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Fatty Acids: Beneficial For Pets

Posted November 07, 2012 in Advice Column, West Des Moines

Fatty acids are used to help with arthritis, allergies, cardiovascular diseases, geriatric health, skin and coat, optimal neurological development, kidney treatment, thyroid disorders, inflammatory bowel disease and cancer therapies in pets and people.

They are part of the barrier function of skin, essential for neurologic and sight tissues and maintain the normal inflammatory response.

There are two main types of fatty acids: Omega 6 and Omega 3.  Both types are used within the body, but pets and people naturally consume plenty of omega 6s on a daily basis. Omega 3s counteract omega 6s. Ideally we would strive for a balance of these two types, but since omega 6s are plentiful, we need to take in extra omega 3s as they reduce inflammation within the body. The specific omega 3 fatty acid forms — EPA and DHA — are the beneficial types as long as they are in an absorbable form.

Where can we get these? Traditionally, fatty acids were obtained from fish oil capsules.  Due to multiple reasons (see fish oil capsules are not the source from which to get the beneficial effects of EPA and DHA listed above. Over-the-counter sources of fish oil have variable quality. They are usually triglycerides that have been chemically processed for stability, but are less than 30 percent absorbable. Labels are misleading and inaccurate on absorbability of the important components of EPA and DHA. The fish source and fish husbandry practices are not commonly indicated. There is no way to know what type of impurity testing is done and to what organizational standards the product adheres. Other times people may find flax as a source, which is not absorbed well by our pets. Thus a product that says it has specific amounts of fatty acids often does not have them in an absorbable form.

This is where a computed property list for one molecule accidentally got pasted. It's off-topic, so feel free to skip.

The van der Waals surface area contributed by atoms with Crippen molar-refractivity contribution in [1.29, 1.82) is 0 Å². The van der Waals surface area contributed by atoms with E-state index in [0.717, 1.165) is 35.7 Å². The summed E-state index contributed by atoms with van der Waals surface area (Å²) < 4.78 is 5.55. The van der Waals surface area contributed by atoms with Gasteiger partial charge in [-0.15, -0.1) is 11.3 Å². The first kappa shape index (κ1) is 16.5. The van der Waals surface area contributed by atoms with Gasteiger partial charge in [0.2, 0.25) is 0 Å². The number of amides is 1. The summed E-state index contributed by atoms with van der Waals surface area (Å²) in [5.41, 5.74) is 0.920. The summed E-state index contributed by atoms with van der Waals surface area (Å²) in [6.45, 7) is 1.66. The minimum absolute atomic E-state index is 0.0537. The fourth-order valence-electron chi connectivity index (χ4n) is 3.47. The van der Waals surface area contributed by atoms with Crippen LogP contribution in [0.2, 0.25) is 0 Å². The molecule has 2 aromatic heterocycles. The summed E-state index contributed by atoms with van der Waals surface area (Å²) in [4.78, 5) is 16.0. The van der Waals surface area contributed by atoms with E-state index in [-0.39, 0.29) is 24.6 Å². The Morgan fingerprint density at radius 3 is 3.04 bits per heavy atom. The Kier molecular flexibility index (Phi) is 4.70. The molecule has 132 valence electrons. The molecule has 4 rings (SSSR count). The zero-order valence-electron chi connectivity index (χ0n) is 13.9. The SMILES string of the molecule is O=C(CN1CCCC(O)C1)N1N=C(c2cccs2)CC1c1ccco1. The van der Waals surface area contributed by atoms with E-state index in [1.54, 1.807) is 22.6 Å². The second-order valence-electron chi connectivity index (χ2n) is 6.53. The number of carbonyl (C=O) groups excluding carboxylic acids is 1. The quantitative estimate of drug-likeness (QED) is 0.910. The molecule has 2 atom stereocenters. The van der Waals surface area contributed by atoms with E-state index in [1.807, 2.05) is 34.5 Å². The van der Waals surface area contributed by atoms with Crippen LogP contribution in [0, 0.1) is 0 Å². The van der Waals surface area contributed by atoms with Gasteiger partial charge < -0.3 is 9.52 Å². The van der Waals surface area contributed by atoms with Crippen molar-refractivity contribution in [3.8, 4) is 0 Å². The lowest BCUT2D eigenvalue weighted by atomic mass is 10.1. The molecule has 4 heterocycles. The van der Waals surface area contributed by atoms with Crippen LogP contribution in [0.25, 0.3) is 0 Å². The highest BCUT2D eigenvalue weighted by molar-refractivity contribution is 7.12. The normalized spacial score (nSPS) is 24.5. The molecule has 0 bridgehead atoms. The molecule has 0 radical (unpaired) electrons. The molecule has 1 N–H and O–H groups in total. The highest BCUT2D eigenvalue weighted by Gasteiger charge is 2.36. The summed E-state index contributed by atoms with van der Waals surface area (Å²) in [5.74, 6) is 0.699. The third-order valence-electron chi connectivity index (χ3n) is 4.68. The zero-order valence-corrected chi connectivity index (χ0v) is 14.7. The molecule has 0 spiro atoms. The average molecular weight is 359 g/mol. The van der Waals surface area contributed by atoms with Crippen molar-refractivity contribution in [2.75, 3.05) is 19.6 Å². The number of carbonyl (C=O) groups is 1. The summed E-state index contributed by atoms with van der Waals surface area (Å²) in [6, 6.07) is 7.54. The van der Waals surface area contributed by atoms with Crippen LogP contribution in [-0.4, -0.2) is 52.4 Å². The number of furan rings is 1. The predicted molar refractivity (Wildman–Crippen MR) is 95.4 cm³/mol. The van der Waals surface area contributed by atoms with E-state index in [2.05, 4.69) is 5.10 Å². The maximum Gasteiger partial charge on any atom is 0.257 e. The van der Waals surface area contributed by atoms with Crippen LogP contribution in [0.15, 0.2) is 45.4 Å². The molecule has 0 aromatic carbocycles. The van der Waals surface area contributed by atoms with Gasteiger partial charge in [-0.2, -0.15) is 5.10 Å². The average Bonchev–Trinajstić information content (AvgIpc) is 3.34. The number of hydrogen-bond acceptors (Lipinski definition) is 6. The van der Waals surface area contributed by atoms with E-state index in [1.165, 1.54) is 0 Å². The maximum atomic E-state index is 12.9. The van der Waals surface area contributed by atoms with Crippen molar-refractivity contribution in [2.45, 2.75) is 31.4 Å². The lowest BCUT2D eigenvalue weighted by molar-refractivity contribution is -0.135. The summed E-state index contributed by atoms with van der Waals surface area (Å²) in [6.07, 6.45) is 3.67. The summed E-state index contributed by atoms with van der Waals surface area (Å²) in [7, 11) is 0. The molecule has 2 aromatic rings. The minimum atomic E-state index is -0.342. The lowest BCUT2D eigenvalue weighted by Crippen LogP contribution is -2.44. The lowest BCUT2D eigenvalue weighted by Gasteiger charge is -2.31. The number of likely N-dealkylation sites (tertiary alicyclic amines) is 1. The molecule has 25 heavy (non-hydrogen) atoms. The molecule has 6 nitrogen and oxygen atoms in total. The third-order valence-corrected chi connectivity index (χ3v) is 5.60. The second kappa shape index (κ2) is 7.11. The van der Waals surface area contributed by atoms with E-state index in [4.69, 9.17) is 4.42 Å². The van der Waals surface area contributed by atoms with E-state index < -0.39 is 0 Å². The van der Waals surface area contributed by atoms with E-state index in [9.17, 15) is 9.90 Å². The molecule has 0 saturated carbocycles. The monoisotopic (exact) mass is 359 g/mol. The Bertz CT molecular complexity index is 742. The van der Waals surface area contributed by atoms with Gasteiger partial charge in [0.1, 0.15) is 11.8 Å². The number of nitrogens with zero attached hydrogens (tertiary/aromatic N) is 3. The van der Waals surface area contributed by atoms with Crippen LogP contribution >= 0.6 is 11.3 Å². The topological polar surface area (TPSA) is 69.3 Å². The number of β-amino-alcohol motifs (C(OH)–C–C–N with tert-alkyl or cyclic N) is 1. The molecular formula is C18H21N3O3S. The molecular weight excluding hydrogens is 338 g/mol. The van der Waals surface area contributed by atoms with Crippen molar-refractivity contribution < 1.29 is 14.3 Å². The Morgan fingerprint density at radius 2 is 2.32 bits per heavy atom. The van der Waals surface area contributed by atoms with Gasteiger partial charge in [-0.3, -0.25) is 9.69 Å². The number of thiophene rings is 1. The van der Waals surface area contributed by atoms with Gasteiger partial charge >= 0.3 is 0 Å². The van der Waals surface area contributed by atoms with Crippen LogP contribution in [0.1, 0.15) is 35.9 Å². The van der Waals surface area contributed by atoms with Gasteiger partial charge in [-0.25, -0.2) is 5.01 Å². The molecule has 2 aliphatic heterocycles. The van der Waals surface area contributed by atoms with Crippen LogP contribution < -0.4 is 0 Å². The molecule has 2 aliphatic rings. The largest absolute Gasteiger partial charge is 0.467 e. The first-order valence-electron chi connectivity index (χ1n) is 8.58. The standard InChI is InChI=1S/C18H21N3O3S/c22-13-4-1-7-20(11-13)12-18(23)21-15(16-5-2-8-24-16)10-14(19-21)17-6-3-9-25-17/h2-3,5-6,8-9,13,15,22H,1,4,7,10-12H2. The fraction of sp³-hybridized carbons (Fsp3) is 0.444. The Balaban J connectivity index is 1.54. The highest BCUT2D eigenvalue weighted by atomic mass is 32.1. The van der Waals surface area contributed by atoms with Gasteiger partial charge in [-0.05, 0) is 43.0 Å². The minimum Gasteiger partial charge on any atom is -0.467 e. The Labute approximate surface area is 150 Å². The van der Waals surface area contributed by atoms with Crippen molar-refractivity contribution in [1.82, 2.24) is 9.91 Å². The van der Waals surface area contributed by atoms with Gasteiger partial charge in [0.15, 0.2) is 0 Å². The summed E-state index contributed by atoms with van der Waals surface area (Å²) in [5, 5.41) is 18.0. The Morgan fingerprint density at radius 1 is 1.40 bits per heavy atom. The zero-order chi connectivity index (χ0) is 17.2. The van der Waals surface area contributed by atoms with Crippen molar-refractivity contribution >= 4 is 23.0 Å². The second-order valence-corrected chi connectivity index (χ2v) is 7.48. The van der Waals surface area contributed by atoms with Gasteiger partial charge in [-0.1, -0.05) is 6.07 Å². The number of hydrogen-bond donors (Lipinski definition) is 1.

Another concern is volume.  To get the beneficial effects, a 100-pound dog needs 2,300 to 3,400 mg of just the EPA to be absorbed per day. If the over-the-counter products are accurate on the absorbable level of EPA or have it even listed specifically, many times the volume to be administered is unrealistic. Recently a client brought in a bottle for evaluation — the 85-pound pet would have had to have 20 extra-large fish oil capsules per day to get close to the same benefits as the purified form. Talk about fish breath!

EPA is just one of the methods to help pets. Please visit us to learn how this piece can work with other therapies to reduce allergy flare ups, manage arthritis and pain and protect organs. It is great that we have this along with other modalities for a safe alternative to therapies for painful arthritic pets.Pets with other medical problems now have safer options for treatment. For more information, contact Family Pet Veterinary Center at or call us: 515-224-9750.

Information provided by Dr. Jen Emerson-Mathis, Family Pet Veterinary Center, 224-9750, or

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